45 years ago: Apollo-Soyuz — Passages

Which way is up: Tom Stafford (left) Alexi Leonov (upside down) and Deke Slayton (right) aboard the Russian Soyuz.

            It’s July 18, 1975, the fourth day of our flight, and the only full day we are linked with the Soviet Soyuz in the world’s first international space mission.  Not as dramatic as the day before, which saw the historic rendezvous and link up of Apollo and Soyuz, with Alexi Leonov calling, “Soyuz and Apollo are shaking hands,” today marks day of more passages and handshakes, a respite from rivalries.  

            — Passages back and forth through the airlock between the two spacecraft:  Three transfers are made between the linked spaceships.  In the first, Command Module Pilot Vance Brand, going to Soyuz, crosses paths with Alexi Leonov headed for Apollo.  Entering Apollo, Leonov greets Deke Slayton with “Howdy partner, how are you?”

            — Passages and TV: Soyuz Flight Engineer Valeri Kubasov calls the joined spacecraft, “Your Soviet/American TV Center in space.”  

            — Passages and tours: Each crew gives the earth a TV tour of the their spacecraft.  

            — Passages and joint activities:  Brand and Kubasov lunch in Soyuz, then film a science demonstration of the effects of weightlessness for school children of both countries.   

            Kubasov gives a TV travelogue of the Soviet Union, starting by saying, “Dear American TV people, it would be wrong to ask which country is more beautiful.  It would be right to say there is nothing more beautiful than our blue planet.”  And he describes “what flows below the spacecraft” — “Right now we are flying over the place where Volgograd city is . . .”  As they pass over the Siberian plain at Karaganda, he says, “We are going to land here after the end of the mission.”

            Flying over the Ural Mountains, the narration is picked up by Leonov in Apollo, who says, “It looks like today is a very beautiful day over the Soviet Union.”  He points out Kazakhstan from whence they launched.   Later, Brand reciprocates with a travelogue along the East Coast of the U.S., which he carries forward blithely despite the fact that most of the coast is obscured by cloud cover.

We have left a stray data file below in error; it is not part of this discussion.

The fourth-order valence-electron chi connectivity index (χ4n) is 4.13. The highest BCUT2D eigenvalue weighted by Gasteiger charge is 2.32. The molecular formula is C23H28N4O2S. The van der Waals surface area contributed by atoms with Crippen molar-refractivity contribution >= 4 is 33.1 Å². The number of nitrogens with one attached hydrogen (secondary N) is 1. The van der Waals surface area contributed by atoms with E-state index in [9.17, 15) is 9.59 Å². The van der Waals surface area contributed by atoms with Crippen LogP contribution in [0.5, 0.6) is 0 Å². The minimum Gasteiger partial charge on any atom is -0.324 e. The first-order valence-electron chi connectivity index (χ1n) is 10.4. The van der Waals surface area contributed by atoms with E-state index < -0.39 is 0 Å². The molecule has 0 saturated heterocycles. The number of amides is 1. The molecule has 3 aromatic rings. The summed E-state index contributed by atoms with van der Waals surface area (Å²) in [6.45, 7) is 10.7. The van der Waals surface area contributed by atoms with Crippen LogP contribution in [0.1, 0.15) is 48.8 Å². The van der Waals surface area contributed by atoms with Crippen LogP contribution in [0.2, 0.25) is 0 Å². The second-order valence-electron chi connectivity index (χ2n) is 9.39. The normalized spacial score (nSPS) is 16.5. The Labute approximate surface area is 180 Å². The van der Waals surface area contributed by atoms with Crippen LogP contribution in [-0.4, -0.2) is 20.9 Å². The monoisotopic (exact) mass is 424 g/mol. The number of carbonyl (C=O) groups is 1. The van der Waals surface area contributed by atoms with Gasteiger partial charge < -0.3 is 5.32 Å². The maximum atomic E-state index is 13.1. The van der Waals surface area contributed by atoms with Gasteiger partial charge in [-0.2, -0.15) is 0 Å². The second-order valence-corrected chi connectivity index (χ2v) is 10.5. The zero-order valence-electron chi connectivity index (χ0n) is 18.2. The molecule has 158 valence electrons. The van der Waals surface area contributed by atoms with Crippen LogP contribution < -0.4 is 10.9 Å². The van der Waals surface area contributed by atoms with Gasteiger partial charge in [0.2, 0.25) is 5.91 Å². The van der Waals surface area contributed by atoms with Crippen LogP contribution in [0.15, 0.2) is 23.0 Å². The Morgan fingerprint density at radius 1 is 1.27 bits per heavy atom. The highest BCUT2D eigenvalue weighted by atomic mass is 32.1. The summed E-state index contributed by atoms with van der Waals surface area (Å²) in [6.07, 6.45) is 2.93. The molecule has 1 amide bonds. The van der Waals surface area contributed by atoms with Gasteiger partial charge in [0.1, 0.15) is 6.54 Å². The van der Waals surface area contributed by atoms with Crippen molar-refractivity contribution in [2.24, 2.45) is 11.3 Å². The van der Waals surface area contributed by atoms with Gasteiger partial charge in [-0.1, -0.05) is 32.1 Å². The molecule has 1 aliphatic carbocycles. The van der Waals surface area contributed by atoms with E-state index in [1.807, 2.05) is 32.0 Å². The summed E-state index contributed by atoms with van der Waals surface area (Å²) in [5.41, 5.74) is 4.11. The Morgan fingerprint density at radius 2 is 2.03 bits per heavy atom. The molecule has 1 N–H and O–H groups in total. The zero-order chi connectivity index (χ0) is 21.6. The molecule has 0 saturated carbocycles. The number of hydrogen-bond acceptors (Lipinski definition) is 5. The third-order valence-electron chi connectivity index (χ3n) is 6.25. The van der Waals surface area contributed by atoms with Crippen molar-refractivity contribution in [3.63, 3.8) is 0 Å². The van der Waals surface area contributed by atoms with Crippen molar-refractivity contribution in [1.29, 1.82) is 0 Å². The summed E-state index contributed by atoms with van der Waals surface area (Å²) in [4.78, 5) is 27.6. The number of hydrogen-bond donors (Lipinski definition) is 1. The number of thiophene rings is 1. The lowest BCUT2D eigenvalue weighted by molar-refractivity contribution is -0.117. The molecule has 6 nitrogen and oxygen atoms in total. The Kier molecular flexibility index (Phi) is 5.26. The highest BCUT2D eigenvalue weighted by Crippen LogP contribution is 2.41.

Later Stafford and Leonov transfer to Soyuz while Brand and Kubasov join Deke Slayton in Apollo.

            –Passages and public relations:  The astronauts hold a joint press conference.  Stafford upon first opening the hatch between the spacecraft, he thought, we’re opening the possibility of a new era on earth.  That would depend on “the determination, the commitments, and the faith of both countries and of the world.”

            When asked how he liked American food, Leonov tread diplomatically around the question, saying, “I’d like to say that space food is not the same food which is eaten by people on earth, no.  But as an old philosopher says, the best part of a good dinner is not hat you eat, but with whom you eat.  Today I have dinner together with my very good friends, Tom Stafford and Deke Slayton, because it was the best part of my dinner.”

            — Passages and ceremonies:  Brand, Slayton, and Kubasov assemble a medallion commemorating the flight, each half carried aloft on their respective spacecraft.  Then they exchange tree seeds.

            In the final transfer, Kubasov and Stafford return to the docking module.  Kubasov returns to Soyuz and through the open hatch Stafford and Leonov exchange one last handshake.  Stafford says in Russian, “I’m sure we have opened up a new era in the history of man.  Our next meeting will be on the ground.”

            The two ships will remain linked overnight, but the passages are complete.  For the record books, Stafford spent 7 hrs. 10 min. aboard Soyuz; Brand clocked 6 hr. 30 min. and Slayton just 1 hr. 35 min.   Leonov spent 5 hr. 43 min. aboard Apollo, and Kubasov totaled 4 hr. 57 min.

            The start of a new era? Russians and Americans will not fly together again until 1994.

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